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add paragraphs on system requirements

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Sven Vermeulen 12 years ago
parent
commit
f20912e040
  1. 1
      ChangeLog
  2. 4
      TODO
  3. 47
      src/linux_sea/16-installgentoo.xml

1
ChangeLog

@ -1,5 +1,6 @@
** (2010-09-04) Sven Vermeulen <sven.vermeulen@siphos.be>
- Simple spellcheck
- Add in system requirement paragraph (especially disk space)
** (2010-09-03) Sven Vermeulen <sven.vermeulen@siphos.be>
- Elaborate a bit more on stage4/5 backup/restores

4
TODO

@ -1,7 +1,3 @@
spellcheck from ch07
install gentoo - start with information on minimum requirements like disk space and cpu and memory and ...
device management: elaborate on device names (if not already done)
shell scripting 101

47
src/linux_sea/16-installgentoo.xml

@ -22,6 +22,30 @@
Handbook</ulink>. There are also <ulink type=""
url="http://www.gentoo.org/doc/en/handbook">handbooks</ulink> available
for other architectures.</para>
<section>
<title>System Requirements</title>
<para>Gentoo Linux can be as heavy as you want, or as small as you want.
Yet unless you deviate from the documented approach, Gentoo Linux
remains a source-based distribution. Because of that, it has a slightly
higher disk space requirement than other distributions. A minimal (base)
Gentoo Linux installation takes a little less than 2Gbyte of diskspace
(including Linux kernel source code and the Gentoo Portage tree, which
take about 640 Mbyte in total). But with 2Gbyte, you don't have room for
much more than a base installation.</para>
<para>To have a comfortable installation, yet with room to spare for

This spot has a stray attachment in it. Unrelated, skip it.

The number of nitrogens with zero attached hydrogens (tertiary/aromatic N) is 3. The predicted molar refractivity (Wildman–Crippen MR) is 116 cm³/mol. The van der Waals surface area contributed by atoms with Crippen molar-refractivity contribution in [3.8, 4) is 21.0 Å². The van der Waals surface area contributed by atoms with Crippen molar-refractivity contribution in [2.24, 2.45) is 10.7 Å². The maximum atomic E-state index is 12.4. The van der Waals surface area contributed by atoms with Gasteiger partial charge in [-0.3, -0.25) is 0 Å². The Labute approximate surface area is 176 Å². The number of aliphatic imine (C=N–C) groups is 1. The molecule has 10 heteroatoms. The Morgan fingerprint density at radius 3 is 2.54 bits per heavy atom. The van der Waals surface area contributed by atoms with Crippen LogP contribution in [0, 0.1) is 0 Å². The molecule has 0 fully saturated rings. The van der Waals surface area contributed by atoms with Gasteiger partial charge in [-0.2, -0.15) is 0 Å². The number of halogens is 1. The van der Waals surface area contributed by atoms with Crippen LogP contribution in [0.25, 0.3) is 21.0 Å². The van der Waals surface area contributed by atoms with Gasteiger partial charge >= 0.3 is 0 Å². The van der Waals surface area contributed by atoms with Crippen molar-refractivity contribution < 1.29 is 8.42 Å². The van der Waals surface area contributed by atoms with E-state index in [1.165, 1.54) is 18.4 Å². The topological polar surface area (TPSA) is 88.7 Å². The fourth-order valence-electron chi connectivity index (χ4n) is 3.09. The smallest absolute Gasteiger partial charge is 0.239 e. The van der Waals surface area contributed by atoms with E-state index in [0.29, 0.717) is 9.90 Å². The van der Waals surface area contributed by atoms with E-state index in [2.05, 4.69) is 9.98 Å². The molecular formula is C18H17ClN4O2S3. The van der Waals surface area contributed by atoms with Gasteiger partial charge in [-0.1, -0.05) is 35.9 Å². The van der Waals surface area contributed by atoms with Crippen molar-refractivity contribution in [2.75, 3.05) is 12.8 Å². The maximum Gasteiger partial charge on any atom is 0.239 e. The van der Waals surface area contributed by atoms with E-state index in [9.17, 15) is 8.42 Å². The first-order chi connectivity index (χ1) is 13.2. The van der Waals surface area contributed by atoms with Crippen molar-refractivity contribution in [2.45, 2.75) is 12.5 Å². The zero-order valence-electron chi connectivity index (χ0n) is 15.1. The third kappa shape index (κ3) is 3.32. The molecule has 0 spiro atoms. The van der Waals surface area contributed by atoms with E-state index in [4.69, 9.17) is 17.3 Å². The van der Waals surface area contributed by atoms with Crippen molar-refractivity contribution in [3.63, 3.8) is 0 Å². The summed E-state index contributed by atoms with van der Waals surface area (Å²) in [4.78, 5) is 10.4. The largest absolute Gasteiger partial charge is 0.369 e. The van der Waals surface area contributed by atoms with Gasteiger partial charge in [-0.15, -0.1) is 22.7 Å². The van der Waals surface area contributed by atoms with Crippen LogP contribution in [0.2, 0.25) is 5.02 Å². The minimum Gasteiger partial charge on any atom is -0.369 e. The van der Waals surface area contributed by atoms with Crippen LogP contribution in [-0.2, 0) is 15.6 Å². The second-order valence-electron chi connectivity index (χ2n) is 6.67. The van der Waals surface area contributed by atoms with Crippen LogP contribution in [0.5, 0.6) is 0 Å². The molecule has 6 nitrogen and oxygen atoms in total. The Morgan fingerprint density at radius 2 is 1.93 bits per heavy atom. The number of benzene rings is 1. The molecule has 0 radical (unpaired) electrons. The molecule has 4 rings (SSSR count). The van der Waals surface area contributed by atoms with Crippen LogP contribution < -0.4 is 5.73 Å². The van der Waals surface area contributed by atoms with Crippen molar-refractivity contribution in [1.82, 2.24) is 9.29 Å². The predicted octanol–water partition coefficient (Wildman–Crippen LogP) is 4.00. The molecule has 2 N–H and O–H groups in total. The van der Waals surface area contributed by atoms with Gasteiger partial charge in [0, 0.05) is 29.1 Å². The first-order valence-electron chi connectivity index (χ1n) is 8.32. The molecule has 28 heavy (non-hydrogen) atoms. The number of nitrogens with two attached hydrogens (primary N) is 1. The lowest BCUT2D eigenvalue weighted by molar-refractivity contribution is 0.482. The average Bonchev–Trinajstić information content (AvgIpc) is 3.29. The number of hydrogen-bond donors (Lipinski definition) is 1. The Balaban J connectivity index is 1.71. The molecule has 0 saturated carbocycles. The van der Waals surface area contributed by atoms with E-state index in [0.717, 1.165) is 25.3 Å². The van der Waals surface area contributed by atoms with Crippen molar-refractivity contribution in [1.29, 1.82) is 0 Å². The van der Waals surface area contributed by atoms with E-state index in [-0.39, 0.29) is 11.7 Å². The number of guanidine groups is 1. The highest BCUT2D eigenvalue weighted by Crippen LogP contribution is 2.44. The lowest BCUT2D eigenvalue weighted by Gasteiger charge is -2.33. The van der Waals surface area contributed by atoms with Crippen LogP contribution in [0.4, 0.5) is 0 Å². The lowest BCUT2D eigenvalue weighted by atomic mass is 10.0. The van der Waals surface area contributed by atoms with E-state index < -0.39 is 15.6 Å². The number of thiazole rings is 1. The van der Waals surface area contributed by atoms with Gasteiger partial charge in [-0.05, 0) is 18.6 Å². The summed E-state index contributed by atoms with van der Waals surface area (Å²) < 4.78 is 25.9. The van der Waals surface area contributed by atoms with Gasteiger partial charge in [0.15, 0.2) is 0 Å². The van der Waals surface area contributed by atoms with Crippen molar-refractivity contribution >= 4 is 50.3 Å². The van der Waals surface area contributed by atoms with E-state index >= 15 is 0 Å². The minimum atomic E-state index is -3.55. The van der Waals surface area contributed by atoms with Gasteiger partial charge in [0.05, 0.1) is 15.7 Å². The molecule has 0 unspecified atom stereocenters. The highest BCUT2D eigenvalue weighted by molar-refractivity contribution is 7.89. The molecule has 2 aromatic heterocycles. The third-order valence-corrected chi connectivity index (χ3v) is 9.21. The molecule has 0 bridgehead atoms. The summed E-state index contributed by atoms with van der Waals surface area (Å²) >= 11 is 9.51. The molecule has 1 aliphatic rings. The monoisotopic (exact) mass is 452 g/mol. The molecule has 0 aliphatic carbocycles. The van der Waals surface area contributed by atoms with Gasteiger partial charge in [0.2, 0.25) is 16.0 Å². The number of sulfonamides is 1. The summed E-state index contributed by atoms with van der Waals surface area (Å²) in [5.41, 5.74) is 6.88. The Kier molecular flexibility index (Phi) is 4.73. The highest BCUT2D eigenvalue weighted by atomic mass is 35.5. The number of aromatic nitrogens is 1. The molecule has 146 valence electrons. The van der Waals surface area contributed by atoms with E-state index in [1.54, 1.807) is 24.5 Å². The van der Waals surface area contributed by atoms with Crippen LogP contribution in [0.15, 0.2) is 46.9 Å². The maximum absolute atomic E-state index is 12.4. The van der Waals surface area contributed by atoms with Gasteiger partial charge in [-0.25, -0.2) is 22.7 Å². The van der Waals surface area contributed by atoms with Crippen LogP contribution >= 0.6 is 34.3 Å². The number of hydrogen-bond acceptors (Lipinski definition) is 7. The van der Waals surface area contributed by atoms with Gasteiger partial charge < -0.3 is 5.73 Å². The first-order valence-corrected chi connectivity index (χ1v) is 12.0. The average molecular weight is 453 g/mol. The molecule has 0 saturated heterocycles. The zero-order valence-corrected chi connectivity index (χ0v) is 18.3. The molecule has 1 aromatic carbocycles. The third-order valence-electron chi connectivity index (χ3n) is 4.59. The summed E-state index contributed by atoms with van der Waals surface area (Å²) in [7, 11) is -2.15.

additional installations, you should consider a total diskspace of at
least 20 Gbyte for the applications alone. With current disk sizes, this
should not be a problem. If you don't install a full-blown KDE or GNOME,
you should have enough with 10Gbyte or less.</para>
<para>Disk space aside, Gentoo Linux can run and install with almost any
system specification. Of course, the lower the specs, the higher the
duration of an installation. Installing Gentoo Linux on a i486 with 32
Mbyte of memory is doable (but not recommended).</para>
</section>
</section>
<section>
@ -57,8 +81,7 @@
<para>First, mount all the necessary partitions onto your Linux
environment. In the rest of this chapter I will assume the partitioning
layout as described in <link
linkend="example_partitiontable">here</link>.</para>
layout as described inthe following table:</para>
<table id="example_partitiontable">
<title>Example partition layout</title>
@ -176,11 +199,11 @@
a Gentoo Linux variant which offers freshly-built Gentoo Linux stable
stages using Gentoo's official stable branch. You can use a funtoo stage
instead of a Gentoo official stage if you want. After all, they both
contain roughly the same material. However, some caution is still in place:
the Funtoo stages continuously evolve and diverge into their own set so I
recommend to take a quick stab at the Funtoo installation instructions
nevertheless. At the time of writing, the instructions are quite
resembling.</para>
contain roughly the same material. However, some caution is still in
place: the Funtoo stages continuously evolve and diverge into their own
set so I recommend to take a quick stab at the Funtoo installation
instructions nevertheless. At the time of writing, the instructions are
quite resembling.</para>
<para>Next, go back a few directories until you can select snapshots.
Enter this directory and download the latest
@ -366,11 +389,11 @@ de_DE@euro ISO-8859-15
none /dev/shm tmpfs defaults 0 0</programlisting>
<para>Next, configure your network settings. Start by setting the system
host name in <filename>/etc/conf.d/hostname</filename> and then configure
the networking settings in <filename>/etc/conf.d/net</filename>.
Finally, add your network interface initialization script to the default
run level so that networking is automatically started at boot
time.</para>
host name in <filename>/etc/conf.d/hostname</filename> and then
configure the networking settings in
<filename>/etc/conf.d/net</filename>. Finally, add your network
interface initialization script to the default run level so that
networking is automatically started at boot time.</para>
<programlisting>~# <command>nano -w /etc/conf.d/hostname</command>
~# <command>nano -w /etc/conf.d/net</command>